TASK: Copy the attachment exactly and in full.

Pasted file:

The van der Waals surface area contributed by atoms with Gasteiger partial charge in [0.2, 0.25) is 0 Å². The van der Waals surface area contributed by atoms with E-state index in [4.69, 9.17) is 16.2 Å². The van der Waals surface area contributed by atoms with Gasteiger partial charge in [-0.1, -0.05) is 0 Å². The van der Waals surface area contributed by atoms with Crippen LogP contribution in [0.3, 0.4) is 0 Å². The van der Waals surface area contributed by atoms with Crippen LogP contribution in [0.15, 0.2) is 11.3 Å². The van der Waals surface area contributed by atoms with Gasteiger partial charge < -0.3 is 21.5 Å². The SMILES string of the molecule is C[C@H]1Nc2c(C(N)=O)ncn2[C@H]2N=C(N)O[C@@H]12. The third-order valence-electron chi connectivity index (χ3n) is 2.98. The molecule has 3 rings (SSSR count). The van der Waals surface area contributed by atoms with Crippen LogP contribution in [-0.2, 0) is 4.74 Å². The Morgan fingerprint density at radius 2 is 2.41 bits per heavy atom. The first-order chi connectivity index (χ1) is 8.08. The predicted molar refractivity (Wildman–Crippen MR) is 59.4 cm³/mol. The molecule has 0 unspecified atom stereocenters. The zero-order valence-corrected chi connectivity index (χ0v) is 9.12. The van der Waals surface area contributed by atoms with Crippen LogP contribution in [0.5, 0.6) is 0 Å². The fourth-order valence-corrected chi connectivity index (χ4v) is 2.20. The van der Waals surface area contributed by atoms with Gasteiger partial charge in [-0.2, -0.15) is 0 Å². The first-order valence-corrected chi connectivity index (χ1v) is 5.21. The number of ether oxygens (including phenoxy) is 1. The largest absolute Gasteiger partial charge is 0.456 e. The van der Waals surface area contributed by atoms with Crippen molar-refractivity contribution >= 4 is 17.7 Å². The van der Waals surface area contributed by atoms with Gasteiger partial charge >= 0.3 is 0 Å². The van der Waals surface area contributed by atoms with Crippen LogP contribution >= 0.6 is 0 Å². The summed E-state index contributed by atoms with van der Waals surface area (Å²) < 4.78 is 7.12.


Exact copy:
The van der Waals surface area contributed by atoms with Gasteiger partial charge in [0.2, 0.25) is 0 Å². The van der Waals surface area contributed by atoms with E-state index in [4.69, 9.17) is 16.2 Å². The van der Waals surface area contributed by atoms with Gasteiger partial charge in [-0.1, -0.05) is 0 Å². The van der Waals surface area contributed by atoms with Crippen LogP contribution in [0.3, 0.4) is 0 Å². The van der Waals surface area contributed by atoms with Crippen LogP contribution in [0.15, 0.2) is 11.3 Å². The van der Waals surface area contributed by atoms with Gasteiger partial charge < -0.3 is 21.5 Å². The SMILES string of the molecule is C[C@H]1Nc2c(C(N)=O)ncn2[C@H]2N=C(N)O[C@@H]12. The third-order valence-electron chi connectivity index (χ3n) is 2.98. The molecule has 3 rings (SSSR count). The van der Waals surface area contributed by atoms with Crippen LogP contribution in [-0.2, 0) is 4.74 Å². The Morgan fingerprint density at radius 2 is 2.41 bits per heavy atom. The first-order chi connectivity index (χ1) is 8.08. The predicted molar refractivity (Wildman–Crippen MR) is 59.4 cm³/mol. The molecule has 0 unspecified atom stereocenters. The zero-order valence-corrected chi connectivity index (χ0v) is 9.12. The van der Waals surface area contributed by atoms with Crippen LogP contribution in [0.5, 0.6) is 0 Å². The fourth-order valence-corrected chi connectivity index (χ4v) is 2.20. The van der Waals surface area contributed by atoms with Gasteiger partial charge in [-0.2, -0.15) is 0 Å². The first-order valence-corrected chi connectivity index (χ1v) is 5.21. The number of ether oxygens (including phenoxy) is 1. The largest absolute Gasteiger partial charge is 0.456 e. The van der Waals surface area contributed by atoms with Crippen molar-refractivity contribution >= 4 is 17.7 Å². The van der Waals surface area contributed by atoms with Gasteiger partial charge >= 0.3 is 0 Å². The van der Waals surface area contributed by atoms with Crippen LogP contribution >= 0.6 is 0 Å². The summed E-state index contributed by atoms with van der Waals surface area (Å²) < 4.78 is 7.12.